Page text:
The Future of UN Peace Operations

A knowledge platform for informing discussions and decisions of

UN Member States and societies on post-2015 UN peace operations reforms

A project of the International Peace Institute

Defining the Boundaries of UN Stabilization Missions

In 2004, the United Nations (UN) Security Council authorized the first stabilization mission in Haiti. Since then, it has authorized three more in the Democratic Republic of Congo, Mali, and the Central African Republic. Yet the Security Council has never defined the term “stabilization,” explained how stabilization missions differ from other UN peace operations, or elaborated on the outcomes it expects stabilization missions to achieve. This report argues that there is no consensus as to what stabilization means, and that there is a wide gulf between understandings in New York (where it is often viewed as involving offensive military force) and in the field (where it is often viewed as civilian-led and development-focused work). In the absence of a clear definition of stabilization, it is unclear to many stakeholders whether these missions violate the core principles of peacekeeping. The lack of a definition creates a risk of unrealistic expectations for what missions will accomplish and makes it impossible to evaluate success. It can contribute to a mismatch between mission objectives and capabilities, lead to ad hoc and ineffective implementation of mandated tasks on the ground, and discourage countries from authorizing or contributing troops to these missions. Recognizing these problems, the High-Level Independent Panel on Peace Operations declared last year that “the usage of this term by the United Nations requires clarification.” Drawing on understandings of stabilization in concept and in practice, this report proposes a new definition of stabilization in the context of UN peacekeeping: supporting the transfer of territorial control from spoilers to legitimate authorities. This definition, unlike others proposed, is consistent with the mandates and activities of...

Has UN Peacekeeping Become More Deadly? Analyzing Trends in UN Fatalities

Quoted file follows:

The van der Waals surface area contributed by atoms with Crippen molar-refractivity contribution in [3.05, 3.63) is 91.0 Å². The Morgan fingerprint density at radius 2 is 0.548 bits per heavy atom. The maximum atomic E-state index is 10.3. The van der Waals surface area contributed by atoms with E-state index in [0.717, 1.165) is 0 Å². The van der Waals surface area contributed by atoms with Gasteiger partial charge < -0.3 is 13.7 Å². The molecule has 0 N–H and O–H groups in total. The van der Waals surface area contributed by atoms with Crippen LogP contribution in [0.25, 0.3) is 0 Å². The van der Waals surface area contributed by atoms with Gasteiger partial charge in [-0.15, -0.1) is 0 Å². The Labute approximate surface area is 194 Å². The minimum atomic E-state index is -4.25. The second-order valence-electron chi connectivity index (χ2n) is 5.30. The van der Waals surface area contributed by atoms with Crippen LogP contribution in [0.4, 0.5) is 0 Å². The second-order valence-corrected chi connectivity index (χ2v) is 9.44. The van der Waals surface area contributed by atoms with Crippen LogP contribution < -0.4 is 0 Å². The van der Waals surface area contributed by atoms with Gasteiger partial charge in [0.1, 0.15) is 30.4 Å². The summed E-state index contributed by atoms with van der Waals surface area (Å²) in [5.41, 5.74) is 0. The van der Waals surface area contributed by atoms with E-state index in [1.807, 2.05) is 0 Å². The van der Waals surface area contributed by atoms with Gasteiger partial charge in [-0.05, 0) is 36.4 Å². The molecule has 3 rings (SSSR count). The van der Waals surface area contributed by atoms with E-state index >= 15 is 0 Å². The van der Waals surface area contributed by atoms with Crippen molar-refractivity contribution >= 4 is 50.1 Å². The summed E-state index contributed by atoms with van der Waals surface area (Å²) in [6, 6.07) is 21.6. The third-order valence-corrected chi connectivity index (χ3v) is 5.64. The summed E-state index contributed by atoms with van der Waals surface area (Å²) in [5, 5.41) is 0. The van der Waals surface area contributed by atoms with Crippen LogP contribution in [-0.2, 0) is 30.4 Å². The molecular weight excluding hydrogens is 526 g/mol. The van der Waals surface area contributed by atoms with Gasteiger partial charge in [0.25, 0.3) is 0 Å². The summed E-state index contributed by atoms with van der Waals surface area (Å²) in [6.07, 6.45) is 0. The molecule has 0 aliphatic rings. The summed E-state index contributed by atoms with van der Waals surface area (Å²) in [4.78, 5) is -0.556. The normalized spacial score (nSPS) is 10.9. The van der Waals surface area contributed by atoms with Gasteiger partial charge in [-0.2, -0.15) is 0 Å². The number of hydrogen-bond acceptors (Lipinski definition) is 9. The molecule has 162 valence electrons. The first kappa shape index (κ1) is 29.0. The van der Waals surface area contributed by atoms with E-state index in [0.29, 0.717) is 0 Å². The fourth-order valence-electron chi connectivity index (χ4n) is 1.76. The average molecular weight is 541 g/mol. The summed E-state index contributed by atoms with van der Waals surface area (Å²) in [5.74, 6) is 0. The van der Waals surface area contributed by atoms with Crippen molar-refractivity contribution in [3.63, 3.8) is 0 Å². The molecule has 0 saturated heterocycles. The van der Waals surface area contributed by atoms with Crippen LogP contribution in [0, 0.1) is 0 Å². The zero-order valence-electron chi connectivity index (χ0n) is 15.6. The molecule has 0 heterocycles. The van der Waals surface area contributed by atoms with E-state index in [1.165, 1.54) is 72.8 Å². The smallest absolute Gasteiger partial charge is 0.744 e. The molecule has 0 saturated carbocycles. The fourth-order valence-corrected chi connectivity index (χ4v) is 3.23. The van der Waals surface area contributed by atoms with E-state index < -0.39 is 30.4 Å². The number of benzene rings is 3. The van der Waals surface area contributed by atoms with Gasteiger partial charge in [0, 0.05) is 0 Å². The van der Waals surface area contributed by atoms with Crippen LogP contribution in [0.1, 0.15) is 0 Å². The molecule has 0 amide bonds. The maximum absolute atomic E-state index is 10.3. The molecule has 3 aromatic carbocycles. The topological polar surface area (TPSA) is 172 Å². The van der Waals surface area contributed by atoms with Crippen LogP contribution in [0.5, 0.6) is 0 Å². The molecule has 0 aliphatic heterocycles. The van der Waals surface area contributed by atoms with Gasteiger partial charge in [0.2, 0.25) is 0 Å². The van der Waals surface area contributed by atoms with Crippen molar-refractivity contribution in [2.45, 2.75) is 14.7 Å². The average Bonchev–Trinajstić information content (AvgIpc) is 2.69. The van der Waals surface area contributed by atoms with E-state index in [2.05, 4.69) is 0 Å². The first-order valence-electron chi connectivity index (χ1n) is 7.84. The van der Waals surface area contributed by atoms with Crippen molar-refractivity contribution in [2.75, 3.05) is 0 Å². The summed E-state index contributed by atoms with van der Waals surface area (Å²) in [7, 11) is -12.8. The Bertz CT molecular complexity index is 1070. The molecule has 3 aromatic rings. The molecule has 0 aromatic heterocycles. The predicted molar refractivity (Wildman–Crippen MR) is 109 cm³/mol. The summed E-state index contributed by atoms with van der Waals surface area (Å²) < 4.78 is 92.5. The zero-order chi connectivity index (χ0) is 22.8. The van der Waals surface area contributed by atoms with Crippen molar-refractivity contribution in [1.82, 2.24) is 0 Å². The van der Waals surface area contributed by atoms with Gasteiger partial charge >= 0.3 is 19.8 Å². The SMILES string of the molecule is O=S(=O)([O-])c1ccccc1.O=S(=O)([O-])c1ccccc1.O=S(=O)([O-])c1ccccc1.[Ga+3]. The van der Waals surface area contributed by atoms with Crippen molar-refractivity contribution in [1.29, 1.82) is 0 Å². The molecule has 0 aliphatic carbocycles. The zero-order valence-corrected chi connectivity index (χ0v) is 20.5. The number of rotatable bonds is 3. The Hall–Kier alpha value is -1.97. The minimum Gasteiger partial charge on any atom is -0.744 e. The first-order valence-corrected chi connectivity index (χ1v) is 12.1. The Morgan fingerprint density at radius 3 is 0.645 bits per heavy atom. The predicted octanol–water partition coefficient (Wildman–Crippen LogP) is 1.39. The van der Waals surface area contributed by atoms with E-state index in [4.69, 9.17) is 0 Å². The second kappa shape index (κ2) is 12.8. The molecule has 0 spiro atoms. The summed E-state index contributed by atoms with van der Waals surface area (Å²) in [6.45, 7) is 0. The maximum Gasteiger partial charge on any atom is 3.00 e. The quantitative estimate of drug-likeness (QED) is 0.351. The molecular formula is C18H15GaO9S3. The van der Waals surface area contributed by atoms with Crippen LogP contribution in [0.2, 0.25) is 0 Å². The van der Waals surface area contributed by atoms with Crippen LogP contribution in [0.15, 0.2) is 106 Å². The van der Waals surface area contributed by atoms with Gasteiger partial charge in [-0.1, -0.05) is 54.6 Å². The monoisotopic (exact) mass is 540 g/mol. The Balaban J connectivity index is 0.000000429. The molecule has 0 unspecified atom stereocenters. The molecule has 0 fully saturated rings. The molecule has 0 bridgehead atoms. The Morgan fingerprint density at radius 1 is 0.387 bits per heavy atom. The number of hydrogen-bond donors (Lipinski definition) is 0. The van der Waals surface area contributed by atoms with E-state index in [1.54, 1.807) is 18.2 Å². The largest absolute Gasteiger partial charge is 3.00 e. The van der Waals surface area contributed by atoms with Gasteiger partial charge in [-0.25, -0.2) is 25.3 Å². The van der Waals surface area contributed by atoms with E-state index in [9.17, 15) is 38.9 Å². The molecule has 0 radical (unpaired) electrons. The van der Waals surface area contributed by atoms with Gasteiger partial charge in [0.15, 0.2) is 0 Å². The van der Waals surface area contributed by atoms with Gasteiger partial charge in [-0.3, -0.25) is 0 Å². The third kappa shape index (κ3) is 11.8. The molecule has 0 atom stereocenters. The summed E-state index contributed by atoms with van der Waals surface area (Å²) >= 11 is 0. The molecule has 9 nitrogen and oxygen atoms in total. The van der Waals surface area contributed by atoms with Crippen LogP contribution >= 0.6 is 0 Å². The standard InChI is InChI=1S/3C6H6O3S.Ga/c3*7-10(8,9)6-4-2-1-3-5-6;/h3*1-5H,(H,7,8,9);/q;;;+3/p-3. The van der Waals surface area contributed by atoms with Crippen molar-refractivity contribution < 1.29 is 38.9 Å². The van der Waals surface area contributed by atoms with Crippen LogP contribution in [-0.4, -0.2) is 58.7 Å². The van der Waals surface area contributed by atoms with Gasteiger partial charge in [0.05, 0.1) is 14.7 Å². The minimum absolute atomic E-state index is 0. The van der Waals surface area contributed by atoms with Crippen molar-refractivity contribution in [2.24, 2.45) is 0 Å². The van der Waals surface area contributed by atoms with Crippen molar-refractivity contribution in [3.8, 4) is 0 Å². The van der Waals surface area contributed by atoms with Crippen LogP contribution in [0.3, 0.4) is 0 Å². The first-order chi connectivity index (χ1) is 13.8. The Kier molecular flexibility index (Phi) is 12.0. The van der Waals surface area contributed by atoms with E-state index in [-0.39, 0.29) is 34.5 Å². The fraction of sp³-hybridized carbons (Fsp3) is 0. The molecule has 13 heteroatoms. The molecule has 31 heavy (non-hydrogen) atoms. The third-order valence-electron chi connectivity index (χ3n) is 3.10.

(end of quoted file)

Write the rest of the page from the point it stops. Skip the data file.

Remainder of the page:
Has UN Peacekeeping Become More Deadly? Analyzing Trends in UN Fatalities by Marina E. Henke is the 14th paper in the Providing for Peacekeeping Series. How deadly is UN peacekeeping? Have UN peacekeeping fatalities increased over the past decades? Those who have attempted to answer these questions differ drastically in their assessments, in part due to the dearth of data and the variety of calculation methods employed. In order to fix some of these shortcomings and take a fresh look at these questions, this report analyzes trends in UN peacekeeping fatalities using a new dataset compiled by the UN Department of Peacekeeping Operations. As a result of the new data employed and methodological innovations, this report constitutes the most detailed study of UN fatality trends thus far. The analysis reveals that overall UN fatalities are not substantively on the rise. Indeed, total fatality ratios are declining. Nevertheless, this decline does not equally apply to all types of UN fatalities; there is strong evidence that UN fatalities due to illness are on the rise. While these findings are important, further research is needed to adequately examine whether UN peacekeeping missions have become more dangerous in recent years. Read the paper...

South Africa’s conflict prevention efforts must be more strategic

South Africa appears to be at a crossroads in defining its foreign policy priorities; particularly in terms of its peace and security engagements in Africa. On the one hand, the country still places peace and security engagements at the core of its priorities in the continent. On the other hand, its approaches to peace and security are increasingly being questioned. This comes at a time when there is a growing drive to bring prevention to the core of global responses to conflict; the result of an increasing realisation that such responses need to become more proactive, inclusive and ultimately more effective. Acknowledging that the international community has not reached the potential of its peace and security tools, theUnited Nations (UN) conducted three reviews on its approaches to peace operations, peacebuilding and women, peace and security last year. The reviews reinforced the point that conflict prevention must be brought to the forefront of all UN initiatives. Similarly, the African Union (AU), in its efforts to achieve its vision for Africa in 2063, has declared its intentions to silence the guns by 2020. South Africa has long advocated for better use of conflict-prevention mechanisms internationally, including for tools like mediation, peacekeeping and peacebuilding support to be better integrated. South Africa could therefore become a more active player in assisting the UN and AU as the organisations rethink their conflict-prevention initiatives. South Africa could also assume a more important role in preventing the outbreak of conflicts on the continent. This article was originally published by the Institute for Security Studies. Read full article...